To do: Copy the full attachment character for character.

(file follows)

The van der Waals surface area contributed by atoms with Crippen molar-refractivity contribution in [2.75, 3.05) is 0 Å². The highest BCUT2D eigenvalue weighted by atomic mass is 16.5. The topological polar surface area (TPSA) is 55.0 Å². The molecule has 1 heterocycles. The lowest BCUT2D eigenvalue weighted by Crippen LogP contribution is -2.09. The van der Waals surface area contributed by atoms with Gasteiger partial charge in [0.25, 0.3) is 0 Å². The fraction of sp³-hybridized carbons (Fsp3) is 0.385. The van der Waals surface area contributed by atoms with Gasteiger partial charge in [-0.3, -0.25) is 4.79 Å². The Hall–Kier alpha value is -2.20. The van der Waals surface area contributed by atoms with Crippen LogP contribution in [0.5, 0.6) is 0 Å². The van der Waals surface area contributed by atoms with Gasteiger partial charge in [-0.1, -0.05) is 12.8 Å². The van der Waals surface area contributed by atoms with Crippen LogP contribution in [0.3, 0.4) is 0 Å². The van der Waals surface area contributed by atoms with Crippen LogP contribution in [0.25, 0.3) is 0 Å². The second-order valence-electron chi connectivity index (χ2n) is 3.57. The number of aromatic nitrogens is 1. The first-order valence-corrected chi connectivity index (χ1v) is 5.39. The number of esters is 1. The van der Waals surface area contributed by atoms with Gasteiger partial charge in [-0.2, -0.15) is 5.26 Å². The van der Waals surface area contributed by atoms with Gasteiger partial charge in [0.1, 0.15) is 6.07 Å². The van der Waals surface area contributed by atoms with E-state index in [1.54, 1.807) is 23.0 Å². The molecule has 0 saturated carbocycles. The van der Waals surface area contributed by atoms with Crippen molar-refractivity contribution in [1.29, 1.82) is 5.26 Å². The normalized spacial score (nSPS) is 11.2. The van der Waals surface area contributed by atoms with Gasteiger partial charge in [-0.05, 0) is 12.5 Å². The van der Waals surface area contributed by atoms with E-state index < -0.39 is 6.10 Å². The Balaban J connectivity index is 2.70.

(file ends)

The van der Waals surface area contributed by atoms with Crippen molar-refractivity contribution in [2.75, 3.05) is 0 Å². The highest BCUT2D eigenvalue weighted by atomic mass is 16.5. The topological polar surface area (TPSA) is 55.0 Å². The molecule has 1 heterocycles. The lowest BCUT2D eigenvalue weighted by Crippen LogP contribution is -2.09. The van der Waals surface area contributed by atoms with Gasteiger partial charge in [0.25, 0.3) is 0 Å². The fraction of sp³-hybridized carbons (Fsp3) is 0.385. The van der Waals surface area contributed by atoms with Gasteiger partial charge in [-0.3, -0.25) is 4.79 Å². The Hall–Kier alpha value is -2.20. The van der Waals surface area contributed by atoms with Crippen LogP contribution in [0.5, 0.6) is 0 Å². The van der Waals surface area contributed by atoms with Gasteiger partial charge in [-0.1, -0.05) is 12.8 Å². The van der Waals surface area contributed by atoms with Crippen LogP contribution in [0.3, 0.4) is 0 Å². The van der Waals surface area contributed by atoms with Crippen LogP contribution in [0.25, 0.3) is 0 Å². The second-order valence-electron chi connectivity index (χ2n) is 3.57. The number of aromatic nitrogens is 1. The first-order valence-corrected chi connectivity index (χ1v) is 5.39. The number of esters is 1. The van der Waals surface area contributed by atoms with Gasteiger partial charge in [-0.2, -0.15) is 5.26 Å². The van der Waals surface area contributed by atoms with Gasteiger partial charge in [0.1, 0.15) is 6.07 Å². The van der Waals surface area contributed by atoms with E-state index in [1.54, 1.807) is 23.0 Å². The molecule has 0 saturated carbocycles. The van der Waals surface area contributed by atoms with Crippen molar-refractivity contribution in [1.29, 1.82) is 5.26 Å². The normalized spacial score (nSPS) is 11.2. The van der Waals surface area contributed by atoms with Gasteiger partial charge in [-0.05, 0) is 12.5 Å². The van der Waals surface area contributed by atoms with E-state index < -0.39 is 6.10 Å². The Balaban J connectivity index is 2.70.